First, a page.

I began skimming Southern Sin with the suspicion that I wouldn’t enjoy it. The subtitle, “True Stories of the Sultry South & Women Behaving Badly,” suggested a compendium of wanna-be-naughty memoirs of the predictable and superficial sort. After all, “south” and “sultry” and “sin” – the buzz words of titillation, unreal “real housewives,” various shades of Confederate gray.
I can’t say that every essay in the book rises above formula and selfie impishness, but a number of the pieces turn out to be surprising in detail, stylish, self-interrogating, memorable. Some rise above the protocols of confession to become examples of witness. More useful than the subtitle in forecasting the volume’s tone and urgency is Dorothy Allison’s zesty introduction with its recommendation that we consider the famous seven deadlies as we engage with the collection, though lust dominates.
I always enjoy stories with a discernible “local habitation and a name,” but I’ll admit that my attention sharpened when I began to recognize in Sarah Gilbert’s “No Other Gods” the landmarks of my own community. What really kept me going, however, was her revelation (maybe autopsy) of a certain recognizable class, a certain lifestyle, exposure without malice. The writing is irreverent without predictable attitude, self-empowering without exaggerating the foibles of those around her, and Gilbert’s rhetorical strategies render her testimony almost incantatory.
One thing absent from the book but which I didn’t miss is the list of usual suspects – Rosemary Daniell, Ellen Gilchrist – the celebrity transgressor-belles whose tales have become a little too familiar. And here I should confess that one of the new voices I really enjoyed was not new to me. Full disclosure – Elyse Moody was one of my Shenandoah interns a few years ago, but her writing has deepened and sharpened in the intervening time. I suspect her contribution “Trouble” is part of a larger work, an investigation into the foggy territory of family rumor and loose ends, and she succeeds, without resorting to spectacle, in making me want to know what makes this clan work; the case of self-defense under examination allows the author to explore place and custom and the process of her own practical education. And where else were you going to find out that Rome, Georgia owns a bronze replica of the Capitoline Wolf, given to the Georgia town by Mussolini himself? Nor will those hoping for a gothic detail or two be disappointed. If it looks like I’m playing favorites, at least I’m not sneaking.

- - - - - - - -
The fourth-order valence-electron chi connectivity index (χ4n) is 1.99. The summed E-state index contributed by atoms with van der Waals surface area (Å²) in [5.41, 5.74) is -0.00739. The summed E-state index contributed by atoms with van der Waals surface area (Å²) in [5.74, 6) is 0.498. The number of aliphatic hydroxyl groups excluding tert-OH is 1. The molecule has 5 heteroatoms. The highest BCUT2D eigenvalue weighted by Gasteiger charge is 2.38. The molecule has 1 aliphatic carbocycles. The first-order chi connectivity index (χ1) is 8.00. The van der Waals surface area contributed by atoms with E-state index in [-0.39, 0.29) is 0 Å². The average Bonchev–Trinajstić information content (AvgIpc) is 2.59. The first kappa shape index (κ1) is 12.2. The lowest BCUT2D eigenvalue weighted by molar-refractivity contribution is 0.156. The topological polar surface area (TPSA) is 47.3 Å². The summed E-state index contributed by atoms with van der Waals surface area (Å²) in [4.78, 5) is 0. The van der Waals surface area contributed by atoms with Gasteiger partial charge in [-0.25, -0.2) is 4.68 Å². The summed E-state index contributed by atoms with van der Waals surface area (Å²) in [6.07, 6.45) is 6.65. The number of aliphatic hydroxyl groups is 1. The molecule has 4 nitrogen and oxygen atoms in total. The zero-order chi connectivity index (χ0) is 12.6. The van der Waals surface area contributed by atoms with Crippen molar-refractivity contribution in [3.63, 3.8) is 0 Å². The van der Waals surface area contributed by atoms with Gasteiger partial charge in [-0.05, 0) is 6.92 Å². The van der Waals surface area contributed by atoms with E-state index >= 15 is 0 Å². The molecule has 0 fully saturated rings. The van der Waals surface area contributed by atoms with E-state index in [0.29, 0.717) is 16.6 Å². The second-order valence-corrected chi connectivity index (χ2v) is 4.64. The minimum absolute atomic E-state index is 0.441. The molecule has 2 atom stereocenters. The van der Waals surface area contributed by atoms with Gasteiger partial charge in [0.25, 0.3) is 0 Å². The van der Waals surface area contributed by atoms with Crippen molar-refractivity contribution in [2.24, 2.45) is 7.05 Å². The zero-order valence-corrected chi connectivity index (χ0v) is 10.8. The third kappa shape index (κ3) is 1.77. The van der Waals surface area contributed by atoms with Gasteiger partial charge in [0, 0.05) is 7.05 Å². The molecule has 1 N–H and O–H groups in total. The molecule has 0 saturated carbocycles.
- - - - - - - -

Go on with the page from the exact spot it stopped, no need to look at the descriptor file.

Elane Johnson’s “Porn Star” is amusing and surprising, not nearly so salty as the title suggests. In fact, these “souvenirs” in language tend to be direct without being graphic, tasteful without being prissy. The most off-key selection, to my ear, was the one piece by a male, Aaron Gwyn’s “Love in the Worst Way.” Gwyn is a skillful writer who often writes sex with a directness that suits some but not all contexts. His story felt like a misfit in this gathering, given its general weather. But I have to say that a woman does behave badly in his essay, or perhaps like Jessica Rabbitt she’s just drawn bad. Suzanne Roberts’s essay, also nervy, rang a little tinny, carried some of that expected exhibitionistic TMI, but now I begin to feel a little prudish myself.
Two additional features of note are journalistic in tenor and immediately arresting. “Mad Love: The Ballad of Fred and Allie” by Sonja Livingston tells of “illicit” love, attempted elopement, disappointment, despair, crime and punishment in Memphis before Handy had set the blues to music. The abbreviated nature of the piece contributes to its lyrical pitch and pathos. Louella Bryant’s “Rum-Running Queen” whetted my appetite and left me wanting more about moonshining, hoodwinking, supercharging and “a white tailored dress with brown ruffled sleeves,” all relevant to notorious Willie Carter Sharpe of Franklin County and her daredevil, profitable avocation. For those who want a familiar touchstone, think of the recent film “Lawless.”
Intensity and surprise twists, confession, regret, relief and triumph. After all, it’s all about the garter belt and the Bible belt, holding out and giving in and all the attendant joys, confusion and anguish. I don’t know how gendered my reading is, but Gutkind and Fennelly offer up a couple of dozen stories, few clumsy, not many irritating, a full dozen of them re-readable. Text on the back of the book claims these are “stories of women flirting with perdition,” which is no small matter for either gender, but flirtation is the minor chord in this anthology. It’s worth reading for the major ones, the pain and the heaving laughter, that whole famous Faulkner list involving the human heart.